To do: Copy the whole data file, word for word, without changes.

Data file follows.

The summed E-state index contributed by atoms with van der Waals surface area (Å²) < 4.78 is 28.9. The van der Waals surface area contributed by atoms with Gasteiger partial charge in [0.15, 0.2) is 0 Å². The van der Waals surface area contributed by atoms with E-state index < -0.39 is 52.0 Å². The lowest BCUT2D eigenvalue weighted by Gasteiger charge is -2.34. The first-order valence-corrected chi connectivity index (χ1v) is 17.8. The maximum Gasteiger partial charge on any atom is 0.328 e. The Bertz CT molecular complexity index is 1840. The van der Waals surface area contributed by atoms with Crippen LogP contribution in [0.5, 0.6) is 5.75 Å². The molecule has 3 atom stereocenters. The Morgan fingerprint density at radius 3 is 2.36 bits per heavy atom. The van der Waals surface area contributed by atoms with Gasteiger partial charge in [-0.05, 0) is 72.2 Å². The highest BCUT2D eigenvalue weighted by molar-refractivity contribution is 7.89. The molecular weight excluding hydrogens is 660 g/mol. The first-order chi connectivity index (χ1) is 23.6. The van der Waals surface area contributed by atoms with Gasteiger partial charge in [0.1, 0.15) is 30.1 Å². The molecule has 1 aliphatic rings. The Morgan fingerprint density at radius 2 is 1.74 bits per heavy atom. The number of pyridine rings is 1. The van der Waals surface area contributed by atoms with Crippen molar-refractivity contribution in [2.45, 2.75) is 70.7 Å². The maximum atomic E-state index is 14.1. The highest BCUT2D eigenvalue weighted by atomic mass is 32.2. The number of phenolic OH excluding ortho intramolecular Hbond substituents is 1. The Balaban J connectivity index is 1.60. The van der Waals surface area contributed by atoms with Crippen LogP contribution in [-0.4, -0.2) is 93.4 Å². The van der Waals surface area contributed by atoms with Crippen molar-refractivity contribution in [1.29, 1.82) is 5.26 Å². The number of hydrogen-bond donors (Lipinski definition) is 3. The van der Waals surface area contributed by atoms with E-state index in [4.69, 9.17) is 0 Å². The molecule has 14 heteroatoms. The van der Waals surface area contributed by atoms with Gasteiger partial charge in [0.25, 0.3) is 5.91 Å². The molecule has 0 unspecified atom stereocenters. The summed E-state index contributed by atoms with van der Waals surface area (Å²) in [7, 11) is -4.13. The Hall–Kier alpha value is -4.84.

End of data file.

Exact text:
The summed E-state index contributed by atoms with van der Waals surface area (Å²) < 4.78 is 28.9. The van der Waals surface area contributed by atoms with Gasteiger partial charge in [0.15, 0.2) is 0 Å². The van der Waals surface area contributed by atoms with E-state index < -0.39 is 52.0 Å². The lowest BCUT2D eigenvalue weighted by Gasteiger charge is -2.34. The first-order valence-corrected chi connectivity index (χ1v) is 17.8. The maximum Gasteiger partial charge on any atom is 0.328 e. The Bertz CT molecular complexity index is 1840. The van der Waals surface area contributed by atoms with Crippen LogP contribution in [0.5, 0.6) is 5.75 Å². The molecule has 3 atom stereocenters. The Morgan fingerprint density at radius 3 is 2.36 bits per heavy atom. The van der Waals surface area contributed by atoms with Gasteiger partial charge in [-0.05, 0) is 72.2 Å². The highest BCUT2D eigenvalue weighted by molar-refractivity contribution is 7.89. The molecular weight excluding hydrogens is 660 g/mol. The first-order chi connectivity index (χ1) is 23.6. The van der Waals surface area contributed by atoms with Gasteiger partial charge in [0.1, 0.15) is 30.1 Å². The molecule has 1 aliphatic rings. The Morgan fingerprint density at radius 2 is 1.74 bits per heavy atom. The number of pyridine rings is 1. The van der Waals surface area contributed by atoms with Crippen molar-refractivity contribution in [2.45, 2.75) is 70.7 Å². The maximum atomic E-state index is 14.1. The highest BCUT2D eigenvalue weighted by atomic mass is 32.2. The number of phenolic OH excluding ortho intramolecular Hbond substituents is 1. The Balaban J connectivity index is 1.60. The van der Waals surface area contributed by atoms with Crippen LogP contribution in [-0.4, -0.2) is 93.4 Å². The van der Waals surface area contributed by atoms with Crippen molar-refractivity contribution in [1.29, 1.82) is 5.26 Å². The number of hydrogen-bond donors (Lipinski definition) is 3. The van der Waals surface area contributed by atoms with E-state index in [4.69, 9.17) is 0 Å². The molecule has 14 heteroatoms. The van der Waals surface area contributed by atoms with Gasteiger partial charge in [0.25, 0.3) is 5.91 Å². The molecule has 0 unspecified atom stereocenters. The summed E-state index contributed by atoms with van der Waals surface area (Å²) in [7, 11) is -4.13. The Hall–Kier alpha value is -4.84.